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Last Updated: Wednesday December 07 2005 16:37 GMT

Wave and tide power

Ocean power provides less than 0.5% of the UK's power*


What is it?

Seawater moving around the coast of the UK can be used to provide energy. One way of doing this is with a kind of dam called a tidal barage. When the tide goes in or out, water is forced to move through narrow gaps where it drives turbines which generate electricity.

Wave and tidal power can also be harnessed. At the moment there are only a small number of wave and tidal stream devices installed around the UK


This is renewable energy. The UK has a long coastline so we get lots of waves. Some parts of the UK have a big difference in height between high tide and low tide which means tide power has potential.


Because the technology is new it will cost a lot to develop. There are also concerns about making big changes to the delicate environment of tidal basins.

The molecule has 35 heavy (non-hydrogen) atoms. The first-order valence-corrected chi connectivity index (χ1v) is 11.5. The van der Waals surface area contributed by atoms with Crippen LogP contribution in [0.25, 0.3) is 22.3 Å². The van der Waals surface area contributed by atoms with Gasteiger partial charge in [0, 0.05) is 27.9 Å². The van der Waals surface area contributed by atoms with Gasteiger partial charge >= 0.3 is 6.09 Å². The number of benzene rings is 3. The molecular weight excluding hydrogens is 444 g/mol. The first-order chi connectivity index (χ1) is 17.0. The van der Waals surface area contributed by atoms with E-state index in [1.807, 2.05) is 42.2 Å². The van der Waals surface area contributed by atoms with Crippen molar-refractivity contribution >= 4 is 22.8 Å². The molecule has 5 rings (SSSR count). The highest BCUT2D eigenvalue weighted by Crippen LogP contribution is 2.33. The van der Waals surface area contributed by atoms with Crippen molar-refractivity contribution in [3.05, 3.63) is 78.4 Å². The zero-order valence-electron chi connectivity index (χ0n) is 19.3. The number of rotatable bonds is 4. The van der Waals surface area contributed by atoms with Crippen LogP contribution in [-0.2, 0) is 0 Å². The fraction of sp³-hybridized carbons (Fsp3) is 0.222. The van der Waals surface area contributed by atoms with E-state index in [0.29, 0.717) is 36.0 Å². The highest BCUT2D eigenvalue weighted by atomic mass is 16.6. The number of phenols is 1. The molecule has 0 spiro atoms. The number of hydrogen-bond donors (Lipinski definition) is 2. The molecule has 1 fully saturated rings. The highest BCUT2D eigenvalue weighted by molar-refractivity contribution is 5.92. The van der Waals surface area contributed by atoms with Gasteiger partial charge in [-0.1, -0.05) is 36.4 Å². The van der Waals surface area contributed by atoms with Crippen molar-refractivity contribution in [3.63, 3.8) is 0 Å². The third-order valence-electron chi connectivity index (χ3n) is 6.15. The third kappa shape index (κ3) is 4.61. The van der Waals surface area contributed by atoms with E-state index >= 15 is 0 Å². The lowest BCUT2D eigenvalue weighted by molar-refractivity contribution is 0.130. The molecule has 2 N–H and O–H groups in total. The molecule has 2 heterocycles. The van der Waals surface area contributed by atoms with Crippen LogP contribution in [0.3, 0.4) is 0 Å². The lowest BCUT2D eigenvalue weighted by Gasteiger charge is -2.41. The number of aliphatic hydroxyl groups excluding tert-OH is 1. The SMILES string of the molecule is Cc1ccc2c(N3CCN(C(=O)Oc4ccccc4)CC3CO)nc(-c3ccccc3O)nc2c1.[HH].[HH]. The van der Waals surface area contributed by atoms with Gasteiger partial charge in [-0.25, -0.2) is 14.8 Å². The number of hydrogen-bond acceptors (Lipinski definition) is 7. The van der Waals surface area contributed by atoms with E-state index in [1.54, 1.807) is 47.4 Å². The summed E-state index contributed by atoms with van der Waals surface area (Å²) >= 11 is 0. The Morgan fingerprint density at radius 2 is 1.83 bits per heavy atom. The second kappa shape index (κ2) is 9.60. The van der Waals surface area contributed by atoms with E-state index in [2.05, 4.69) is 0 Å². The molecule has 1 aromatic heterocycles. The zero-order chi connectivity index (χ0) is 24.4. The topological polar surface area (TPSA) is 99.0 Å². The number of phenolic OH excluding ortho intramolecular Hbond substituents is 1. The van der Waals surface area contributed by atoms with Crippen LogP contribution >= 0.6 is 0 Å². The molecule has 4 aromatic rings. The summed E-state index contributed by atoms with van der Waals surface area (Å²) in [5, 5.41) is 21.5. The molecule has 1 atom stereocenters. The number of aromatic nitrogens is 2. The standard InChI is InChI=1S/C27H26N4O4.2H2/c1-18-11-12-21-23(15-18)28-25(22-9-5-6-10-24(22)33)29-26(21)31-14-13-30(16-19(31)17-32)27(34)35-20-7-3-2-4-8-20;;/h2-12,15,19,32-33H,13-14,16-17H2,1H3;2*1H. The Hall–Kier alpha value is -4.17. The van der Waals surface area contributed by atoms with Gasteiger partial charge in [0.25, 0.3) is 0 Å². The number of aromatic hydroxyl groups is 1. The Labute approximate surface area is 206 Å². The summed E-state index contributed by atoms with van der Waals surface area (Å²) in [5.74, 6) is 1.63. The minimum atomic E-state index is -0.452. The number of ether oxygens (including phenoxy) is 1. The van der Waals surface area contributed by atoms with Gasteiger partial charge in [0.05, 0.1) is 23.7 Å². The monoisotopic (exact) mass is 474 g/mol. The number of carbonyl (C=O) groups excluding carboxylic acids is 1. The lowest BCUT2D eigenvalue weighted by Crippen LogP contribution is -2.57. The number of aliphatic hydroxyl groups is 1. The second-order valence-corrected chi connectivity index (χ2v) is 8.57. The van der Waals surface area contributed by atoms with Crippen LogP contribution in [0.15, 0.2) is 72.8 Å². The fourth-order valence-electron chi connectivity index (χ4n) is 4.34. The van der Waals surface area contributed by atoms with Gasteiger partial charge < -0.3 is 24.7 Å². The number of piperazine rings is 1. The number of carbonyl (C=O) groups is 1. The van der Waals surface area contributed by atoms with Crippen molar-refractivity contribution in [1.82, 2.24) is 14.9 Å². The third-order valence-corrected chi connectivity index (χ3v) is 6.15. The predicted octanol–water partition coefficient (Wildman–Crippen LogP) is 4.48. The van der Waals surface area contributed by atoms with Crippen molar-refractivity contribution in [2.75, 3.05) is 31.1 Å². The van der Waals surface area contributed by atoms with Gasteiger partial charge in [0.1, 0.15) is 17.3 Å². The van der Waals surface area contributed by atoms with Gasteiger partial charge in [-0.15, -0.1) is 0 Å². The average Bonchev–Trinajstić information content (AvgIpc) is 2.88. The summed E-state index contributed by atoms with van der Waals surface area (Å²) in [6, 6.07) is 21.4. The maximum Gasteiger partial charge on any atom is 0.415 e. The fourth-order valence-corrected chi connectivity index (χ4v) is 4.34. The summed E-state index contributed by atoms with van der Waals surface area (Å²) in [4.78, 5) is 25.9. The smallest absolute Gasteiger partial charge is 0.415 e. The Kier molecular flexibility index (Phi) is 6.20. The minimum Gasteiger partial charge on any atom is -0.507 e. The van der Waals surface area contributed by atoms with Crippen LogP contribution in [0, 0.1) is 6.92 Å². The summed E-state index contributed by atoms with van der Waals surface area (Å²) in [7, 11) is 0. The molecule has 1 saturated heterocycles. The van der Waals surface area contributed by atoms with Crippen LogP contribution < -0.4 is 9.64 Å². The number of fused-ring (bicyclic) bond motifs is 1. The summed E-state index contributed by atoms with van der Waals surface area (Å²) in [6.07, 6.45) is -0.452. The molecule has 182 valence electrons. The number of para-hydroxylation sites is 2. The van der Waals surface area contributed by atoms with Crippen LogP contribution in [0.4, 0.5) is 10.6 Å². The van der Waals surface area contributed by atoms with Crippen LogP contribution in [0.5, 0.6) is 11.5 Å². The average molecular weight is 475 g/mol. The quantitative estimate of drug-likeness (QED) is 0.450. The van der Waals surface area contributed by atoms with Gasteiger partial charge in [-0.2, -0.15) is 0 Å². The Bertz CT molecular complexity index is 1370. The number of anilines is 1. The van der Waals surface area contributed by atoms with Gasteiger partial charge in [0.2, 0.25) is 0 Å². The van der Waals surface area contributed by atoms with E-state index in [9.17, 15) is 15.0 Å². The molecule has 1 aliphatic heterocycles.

The future

In future, underwater turbines may be possible out at sea and without dams. The development of wave power is said to be 10 years behind wind power. Also, tidal power in the UK is still at a research stage. That means lots of money would have to be spent developing ocean power before it could meet many of the UK's energy needs.

* Based on Department of Energy and Climate Change figures 2010. The exact proportions change yearly.

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